Norwegian Now Offers Lounge Access In Oakland

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As British Airways continues its path towards low-cost airline status it would appear that the low-cost carrier it’s most concerned about is rising to meet it part-way. When you think about the traits of a low-cost carrier you probably think about things like checked-bag fees, buy-on-board food and cramped seating but you almost certainly don’t think of lounge access. Norwegian is trying to change that.

Back in August Norwegian partnered with No. 1 Lounge in the UK to offer its premium class passengers free entry, its Norwegian Rewards members 15% off lounge entry and, for a limited amount of time, premium security access as well. Now the airline has done it again.

Norwegian is offering complimentary lounge entry to Oakland Airport’s new Escape Lounge for its Premium Cabin passengers while economy class passengers can purchase access for $40 in advance or $45 on the day.

The offer to Economy Class passengers isn’t exactly impressive because anyone can access the lounge if they’re prepared to pay…..but the fact that a low-cost carrier is offering complimentary lounge access to any of its customers is definitely news.

The Escape lounge at Oakland Airport will open on 15 November and is the only lounge in Terminal 1 (located after security between Gates 8 and 8A).

The lounge will be open from 5:00am to 11:00pm daily and, per Norwegian:

[W]ill offer Norwegian’s Premium passengers a relaxing atmosphere with stylish and contemporary furnishings and an extensive complimentary locally inspired food menu created in partnership with Oakland-based Chef Chris Pastena. Unlimited free alcoholic and non-alcoholic beverages, free high-speed Wi-Fi and a selection of newspapers and magazines will also be available.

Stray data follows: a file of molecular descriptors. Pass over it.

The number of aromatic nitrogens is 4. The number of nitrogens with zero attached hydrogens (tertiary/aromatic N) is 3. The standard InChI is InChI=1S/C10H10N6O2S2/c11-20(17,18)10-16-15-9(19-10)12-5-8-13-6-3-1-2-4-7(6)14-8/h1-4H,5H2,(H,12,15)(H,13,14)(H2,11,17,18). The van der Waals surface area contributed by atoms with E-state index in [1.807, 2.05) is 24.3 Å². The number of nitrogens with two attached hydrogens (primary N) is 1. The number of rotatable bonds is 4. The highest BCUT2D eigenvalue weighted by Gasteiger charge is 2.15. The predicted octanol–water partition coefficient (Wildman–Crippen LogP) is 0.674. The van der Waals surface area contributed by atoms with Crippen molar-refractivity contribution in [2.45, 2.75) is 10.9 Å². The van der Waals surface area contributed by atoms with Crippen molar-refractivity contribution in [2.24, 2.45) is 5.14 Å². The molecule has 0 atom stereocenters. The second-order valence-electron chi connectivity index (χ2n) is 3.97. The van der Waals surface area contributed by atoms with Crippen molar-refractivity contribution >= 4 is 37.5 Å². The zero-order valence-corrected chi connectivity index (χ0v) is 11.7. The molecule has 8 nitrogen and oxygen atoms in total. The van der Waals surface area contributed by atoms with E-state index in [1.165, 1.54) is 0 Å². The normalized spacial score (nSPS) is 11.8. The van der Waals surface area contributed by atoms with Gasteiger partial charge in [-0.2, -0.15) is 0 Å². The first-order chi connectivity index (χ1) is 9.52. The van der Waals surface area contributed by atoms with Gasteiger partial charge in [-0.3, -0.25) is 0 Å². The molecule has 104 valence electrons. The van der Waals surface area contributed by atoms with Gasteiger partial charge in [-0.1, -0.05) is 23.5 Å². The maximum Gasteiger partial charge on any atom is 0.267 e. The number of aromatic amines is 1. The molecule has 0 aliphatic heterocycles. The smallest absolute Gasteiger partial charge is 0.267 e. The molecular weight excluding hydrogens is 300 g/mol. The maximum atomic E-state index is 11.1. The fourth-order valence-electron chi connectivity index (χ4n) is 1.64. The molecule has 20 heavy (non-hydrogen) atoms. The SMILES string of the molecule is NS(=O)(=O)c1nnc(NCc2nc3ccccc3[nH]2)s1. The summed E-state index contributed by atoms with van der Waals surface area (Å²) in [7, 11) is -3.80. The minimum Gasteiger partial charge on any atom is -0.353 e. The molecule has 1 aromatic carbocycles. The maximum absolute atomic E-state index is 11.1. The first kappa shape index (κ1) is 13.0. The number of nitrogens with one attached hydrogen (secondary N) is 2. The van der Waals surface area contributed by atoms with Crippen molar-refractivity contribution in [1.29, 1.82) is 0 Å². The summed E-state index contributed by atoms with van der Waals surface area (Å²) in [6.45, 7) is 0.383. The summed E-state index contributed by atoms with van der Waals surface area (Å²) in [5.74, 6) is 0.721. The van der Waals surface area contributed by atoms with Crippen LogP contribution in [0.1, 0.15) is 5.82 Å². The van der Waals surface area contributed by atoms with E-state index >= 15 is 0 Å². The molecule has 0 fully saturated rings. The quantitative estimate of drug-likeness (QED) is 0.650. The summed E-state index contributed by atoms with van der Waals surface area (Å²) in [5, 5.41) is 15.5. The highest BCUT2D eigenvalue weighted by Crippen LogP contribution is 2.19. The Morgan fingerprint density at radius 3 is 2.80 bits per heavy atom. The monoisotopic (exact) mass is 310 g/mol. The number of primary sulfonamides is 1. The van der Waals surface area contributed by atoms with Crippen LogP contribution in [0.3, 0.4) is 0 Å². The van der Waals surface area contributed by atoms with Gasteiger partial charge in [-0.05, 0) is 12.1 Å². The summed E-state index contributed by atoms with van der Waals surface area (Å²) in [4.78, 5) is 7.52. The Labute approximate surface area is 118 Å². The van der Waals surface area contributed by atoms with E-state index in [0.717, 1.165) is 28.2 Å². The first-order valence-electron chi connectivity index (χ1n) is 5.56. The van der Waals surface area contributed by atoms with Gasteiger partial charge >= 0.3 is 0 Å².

Not bad for an LCC!

This comes at a time when British Airways will be launching service between Oakland and London Gatwick (March 2017) and should give customers pause for thought.

While British Airways is very competitive on price right now (Premium Economy vs Norwegian Premium Class) we also know that BA is low balling at the moment to generate interest in its new route. What will happen when BA is forced to raise its prices to cover its overheads?

Norwegian is a true low-cost carrier – British Airways just aspires to be one – and the problem for BA is that it doesn’t have the low cost base to be able to compete long-term with Norwegian. British Airways will have to raise its prices from where they are right now and, at that point, I’m not sure that passengers will pay for its Premium Economy product.

If Norwegian’s premium cabin is cheaper than British Airways’ Premium Economy product (and I suspect it will be in the medium term) why would a non-status customer choose BA if Norwegian is also throwing in lounge entry?

Bottom Line

British Airways may think its taking the war to Norwegian by launching the Oakland – Gatwick route but Norwegian is so far ahead of the low-cost wannabe (better aircraft and better service for starters) that I expect BA to eventually withdraw with its tail between its legs.

I love that Norwegian exists – there’s something about them that reminds me of Freddie Laker – and what I like most is that it appears to be an airline that’s prepared to think outside the low-cost box that it was born into and offer passengers a genuine option to the mediocrity that epitomizes a lot of the “full service” carriers.

Sure, offering lounge entry may seem like a small thing, but the fact that we now have a transatlantic low-cost carrier that is prepared to take on the big-boys is fantastic news. Here’s hoping Norwegian stays the course.